The head of small shopkeeper’s union POVEK Stefanos Koursaris urged on Monday the police and the labour ministry to report all those general shops which open on the religious holiday of August 15.
Part of a long-running dispute over opening hours each time there is a public holiday, POVEK has crossed swards with the supermarkets association after the latter announced that contrary to the government announcement urging all general shops to remain closed on August 15, its members would act according to “free will”.
The labour ministry had announced that all general stores ought to remain closed on the religious holiday of August 15, while specialty stores may remain open on this date, but employees must be paid double time. August 15 marks the assumption of Mary.
Speaking to state broadcaster CyBC, the head of the supermarkets association Andreas Hadjiadamou said that there was no law obliging their members to close their shops on that date.
“We will do like we did last year, when all shops were open,” Hadjiadamou said. He added that the association’s members will regulate their shop hours according to what they deem best for their business.
“Last year as well, it (August 15) was not a holiday. Shops were open, let alone this year that there is not legal framework,” he said.
Some shop owners, he said, choose to remain closed, but others, whose shops are in areas where large crowds are expected, will remain open.
He added that state authorities are affected by the “mindset of POVEK”.
All those employees that will be asked to work on that day, he said, will receive the “advantages and benefits” provided by the legislation.
But Koursaris insists that all those shops that will open on August 15 will simply be breaking the law.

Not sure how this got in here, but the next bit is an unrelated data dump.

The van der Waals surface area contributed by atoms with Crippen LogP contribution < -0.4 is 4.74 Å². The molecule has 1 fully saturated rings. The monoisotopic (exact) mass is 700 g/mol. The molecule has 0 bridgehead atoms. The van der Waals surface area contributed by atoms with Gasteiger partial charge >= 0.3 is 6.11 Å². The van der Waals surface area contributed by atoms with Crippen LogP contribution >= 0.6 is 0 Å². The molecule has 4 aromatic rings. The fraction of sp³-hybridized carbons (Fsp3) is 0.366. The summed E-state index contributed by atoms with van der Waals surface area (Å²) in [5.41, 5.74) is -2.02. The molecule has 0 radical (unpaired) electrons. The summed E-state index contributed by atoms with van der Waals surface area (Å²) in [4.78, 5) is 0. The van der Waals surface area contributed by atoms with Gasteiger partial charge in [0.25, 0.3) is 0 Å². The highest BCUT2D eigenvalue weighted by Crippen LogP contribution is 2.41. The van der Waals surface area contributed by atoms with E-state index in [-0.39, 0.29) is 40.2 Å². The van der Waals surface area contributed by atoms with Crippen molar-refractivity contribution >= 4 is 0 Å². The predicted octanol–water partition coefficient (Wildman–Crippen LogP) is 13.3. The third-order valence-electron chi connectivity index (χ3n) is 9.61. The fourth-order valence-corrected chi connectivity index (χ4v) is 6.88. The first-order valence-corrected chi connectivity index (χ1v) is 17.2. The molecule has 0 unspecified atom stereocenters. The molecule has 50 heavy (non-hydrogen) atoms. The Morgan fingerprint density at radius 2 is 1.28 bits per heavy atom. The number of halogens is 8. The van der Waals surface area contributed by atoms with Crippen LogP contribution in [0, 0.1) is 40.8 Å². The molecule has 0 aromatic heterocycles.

“The (labour ministry) announcement is clear… Malls and supermarkets should remain closed,” he said.
He added that the supermarkets association, by announcing that there are no shop holidays, is urging its members to break the law.
A supreme court ruling earlier in the year that the 2006 law on shop hours law was unconstitutional led to confusion as to when shops should remain closed on Sundays.
Following a number of court rulings and disagreements between the government and opposition parties, as to whether the legislative body had the right to decide on issues like shop hours, the old law from 2006 regulating shops’ working hours was triggered, which did not allow them to work on Sundays.
But in the ruling of an appeal filed by C.A. Papaellinas Ltd against a fine imposed by the government for opening its Alpha Mega supermarket on a Sunday, the Nicosia district court said the 2006 law was unconstitutional, thus leaving the issue unregulated.
Even though the law on shop hours has been abolished, Koursaris said, that is not the case with the law regulating shop hours on holidays. “Holidays are obligatory,” he said.
“We call on the police and the labour relations department to have officers report on August 15 those breaking the law,” Koursaris said.